When Perseus is being told of his conception, there is a flashback scene showing how Zeus took on the form Acrisius in order to seduce the man’s wife. There is a short, non-explicit scene of intimacy between the two, the wife’s bare back is seen but everything else is strategically covered with sheets and drapes. When Acrisius walks into the bedroom, Zeus returns to his actual form and sneers at him while his wife screams in horror as she realises what has happened. Acrisius murders his wife after she has a baby, Perseus, and puts her body in a casket with the baby and throws it into the ocean, expecting the baby to die. However, the movie has already shown that Perseus survived.
Most of the violence is fantasy/action based and doesn’t tend to go too far but there are a few moments that might be a little frightening for young kids. During their journey, Perseus and his companions are attacked by Calibos, a large man who has superhuman strength. He picks up one soldier and tears him in half, he stabs others and holds the head of one solder and crushes his helmet, making him scream in pain. He also bites the arm of a character deeply and spits the blood out of his mouth. During the fight, Calibos’ hand is chopped off but he does not suffer in any way from the injury. The camera then focuses on the hand which comes to life, the fingers bend back in a grotesque fashion and it scurries away.
The group are attacked by huge scorpions which use their stingers to stab several soldiers. One of them is lifted high into the air when he is stabbed and another is stabbed twice in quick succession on the ground. This scene is packed with action and while it might be a little scary and exciting, it shouldn’t be too distressing.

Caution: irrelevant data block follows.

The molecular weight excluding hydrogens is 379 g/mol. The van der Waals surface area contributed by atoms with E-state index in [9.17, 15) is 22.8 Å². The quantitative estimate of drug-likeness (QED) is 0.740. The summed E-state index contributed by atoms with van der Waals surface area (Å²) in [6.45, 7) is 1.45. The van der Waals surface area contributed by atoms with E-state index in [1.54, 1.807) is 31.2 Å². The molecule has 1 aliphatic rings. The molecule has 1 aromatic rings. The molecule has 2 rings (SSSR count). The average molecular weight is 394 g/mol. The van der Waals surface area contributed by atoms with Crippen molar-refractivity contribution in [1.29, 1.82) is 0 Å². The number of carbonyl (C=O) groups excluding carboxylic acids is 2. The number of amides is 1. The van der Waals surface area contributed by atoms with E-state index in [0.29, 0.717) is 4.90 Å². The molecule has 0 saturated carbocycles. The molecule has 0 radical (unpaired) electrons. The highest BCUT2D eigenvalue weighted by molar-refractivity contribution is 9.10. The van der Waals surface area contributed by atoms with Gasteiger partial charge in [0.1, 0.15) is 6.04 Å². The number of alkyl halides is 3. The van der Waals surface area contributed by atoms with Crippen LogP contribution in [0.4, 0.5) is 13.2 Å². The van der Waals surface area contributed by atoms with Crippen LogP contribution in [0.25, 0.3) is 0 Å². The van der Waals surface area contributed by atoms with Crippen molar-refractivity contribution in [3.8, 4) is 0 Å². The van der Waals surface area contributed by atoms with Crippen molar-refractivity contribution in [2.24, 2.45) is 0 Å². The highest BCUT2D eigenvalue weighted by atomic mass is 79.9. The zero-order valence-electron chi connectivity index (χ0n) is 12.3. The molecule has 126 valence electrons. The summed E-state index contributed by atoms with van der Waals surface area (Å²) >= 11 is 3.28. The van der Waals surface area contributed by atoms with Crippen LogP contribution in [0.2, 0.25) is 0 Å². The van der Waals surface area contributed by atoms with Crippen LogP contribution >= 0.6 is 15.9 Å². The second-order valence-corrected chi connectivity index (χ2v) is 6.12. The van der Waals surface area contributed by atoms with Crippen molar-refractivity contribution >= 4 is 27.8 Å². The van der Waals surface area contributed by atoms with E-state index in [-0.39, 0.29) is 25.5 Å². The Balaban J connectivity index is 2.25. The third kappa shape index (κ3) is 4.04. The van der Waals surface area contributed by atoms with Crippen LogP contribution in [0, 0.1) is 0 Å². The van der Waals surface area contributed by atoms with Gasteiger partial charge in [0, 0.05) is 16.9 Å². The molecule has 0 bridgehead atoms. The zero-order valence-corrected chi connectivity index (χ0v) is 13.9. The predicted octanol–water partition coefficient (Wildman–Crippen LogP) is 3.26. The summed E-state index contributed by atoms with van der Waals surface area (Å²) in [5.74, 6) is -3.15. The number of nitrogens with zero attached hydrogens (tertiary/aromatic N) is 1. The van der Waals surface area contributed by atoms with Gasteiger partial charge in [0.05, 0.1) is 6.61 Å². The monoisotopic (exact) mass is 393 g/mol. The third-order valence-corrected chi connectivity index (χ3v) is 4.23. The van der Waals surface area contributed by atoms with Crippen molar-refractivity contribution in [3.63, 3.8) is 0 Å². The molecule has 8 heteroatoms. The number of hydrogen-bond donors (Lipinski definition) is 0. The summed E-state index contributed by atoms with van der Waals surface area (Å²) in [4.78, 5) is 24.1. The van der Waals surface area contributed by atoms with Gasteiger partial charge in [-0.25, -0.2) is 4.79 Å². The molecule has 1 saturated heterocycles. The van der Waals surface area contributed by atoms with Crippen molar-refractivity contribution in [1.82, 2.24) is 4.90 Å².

While on their way to Medusa’s lair, Io tells Perseus of her tragic story. Poseidon tried to seduce her but she resisted his advances and fled to escape him, however he caught her and raped her then turned her into a creature that no man would be able to or want to look at. The dialogue in this scene is not explicit and to describe the rape, Io says ‘Poseidon took her on the cold floor’.
CAN I SEE A CLIP?
‘Clash Of The Titans’ is an action packed fantasy movie which is bound to be enjoyed by anyone who is a fan of this genre. While it doesn’t do anything new with the story it is entertaining and the supporting cast in particular provide the main draw. We feel that this movie should be suitable for most children aged 7 and over.
- Violence: 3/5 (During their journey, Perseus and the others visit the three Stygian Witches, they have no eyes but one holds an eyeball in one hand. They are very sinister and aggressive and try to kill one of the soldiers as a human sacrifice. One character is unexpectedly stabbed in the back and is lifted up by the sword as they scream in pain. One minor character who is mentally unstable plunges his hand into a fire, he winces in pain then holds his burned hand up for all to see. While the camera shows his wounds, it is not too gory)
- Emotional Distress: 2/5 (As well as the shipwreck, several established characters are killed. Some of these deaths are acts of self sacrifice for the greater good)
- Fear Factor: 3/5 (a female character has her youth taken by Hades, the life force is pulled out of her and she is seen to age drastically before falling to the floor, dead)
- Sexual Content: 2/5
- Bad Language: 1/5 (some infrequent, mild cursing)
- Dialogue: 2/5 (some of the dialogue is quite cruel, especially from Zeus and the other gods)
- Other notes: Deals with themes of Greek mythology, fighting against the forces of evil, the effects of arrogant defiance, self sacrifice and accepting help from those you despise.
Words by Laura Record